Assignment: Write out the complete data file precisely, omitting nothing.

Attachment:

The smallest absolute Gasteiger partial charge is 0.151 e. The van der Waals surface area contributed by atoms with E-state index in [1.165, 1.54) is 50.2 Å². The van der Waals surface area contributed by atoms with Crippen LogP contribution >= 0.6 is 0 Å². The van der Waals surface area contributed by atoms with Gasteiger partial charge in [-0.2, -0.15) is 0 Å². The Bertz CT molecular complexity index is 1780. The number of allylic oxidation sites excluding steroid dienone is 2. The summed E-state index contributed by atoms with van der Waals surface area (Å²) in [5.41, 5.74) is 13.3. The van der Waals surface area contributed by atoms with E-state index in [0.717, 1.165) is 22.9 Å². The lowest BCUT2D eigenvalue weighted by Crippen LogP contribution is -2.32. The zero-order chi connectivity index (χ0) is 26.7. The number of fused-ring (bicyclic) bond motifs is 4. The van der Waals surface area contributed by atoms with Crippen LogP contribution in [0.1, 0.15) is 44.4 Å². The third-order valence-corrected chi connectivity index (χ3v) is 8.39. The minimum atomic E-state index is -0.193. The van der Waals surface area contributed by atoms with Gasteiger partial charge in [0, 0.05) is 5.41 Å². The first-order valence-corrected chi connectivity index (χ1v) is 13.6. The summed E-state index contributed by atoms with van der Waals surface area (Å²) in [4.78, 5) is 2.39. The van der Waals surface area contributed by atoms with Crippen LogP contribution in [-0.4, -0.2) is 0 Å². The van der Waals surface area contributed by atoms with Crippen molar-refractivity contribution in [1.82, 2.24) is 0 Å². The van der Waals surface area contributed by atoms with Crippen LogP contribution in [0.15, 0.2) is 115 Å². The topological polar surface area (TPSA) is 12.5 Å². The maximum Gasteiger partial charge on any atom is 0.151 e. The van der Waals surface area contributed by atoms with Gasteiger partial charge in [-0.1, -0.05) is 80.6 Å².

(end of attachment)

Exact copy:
The smallest absolute Gasteiger partial charge is 0.151 e. The van der Waals surface area contributed by atoms with E-state index in [1.165, 1.54) is 50.2 Å². The van der Waals surface area contributed by atoms with Crippen LogP contribution >= 0.6 is 0 Å². The van der Waals surface area contributed by atoms with Gasteiger partial charge in [-0.2, -0.15) is 0 Å². The Bertz CT molecular complexity index is 1780. The number of allylic oxidation sites excluding steroid dienone is 2. The summed E-state index contributed by atoms with van der Waals surface area (Å²) in [5.41, 5.74) is 13.3. The van der Waals surface area contributed by atoms with E-state index in [0.717, 1.165) is 22.9 Å². The lowest BCUT2D eigenvalue weighted by Crippen LogP contribution is -2.32. The zero-order chi connectivity index (χ0) is 26.7. The number of fused-ring (bicyclic) bond motifs is 4. The van der Waals surface area contributed by atoms with Crippen LogP contribution in [0.1, 0.15) is 44.4 Å². The third-order valence-corrected chi connectivity index (χ3v) is 8.39. The minimum atomic E-state index is -0.193. The van der Waals surface area contributed by atoms with Gasteiger partial charge in [0, 0.05) is 5.41 Å². The first-order valence-corrected chi connectivity index (χ1v) is 13.6. The summed E-state index contributed by atoms with van der Waals surface area (Å²) in [4.78, 5) is 2.39. The van der Waals surface area contributed by atoms with Crippen LogP contribution in [-0.4, -0.2) is 0 Å². The van der Waals surface area contributed by atoms with Crippen molar-refractivity contribution in [1.82, 2.24) is 0 Å². The van der Waals surface area contributed by atoms with Crippen LogP contribution in [0.15, 0.2) is 115 Å². The topological polar surface area (TPSA) is 12.5 Å². The maximum Gasteiger partial charge on any atom is 0.151 e. The van der Waals surface area contributed by atoms with Gasteiger partial charge in [-0.1, -0.05) is 80.6 Å².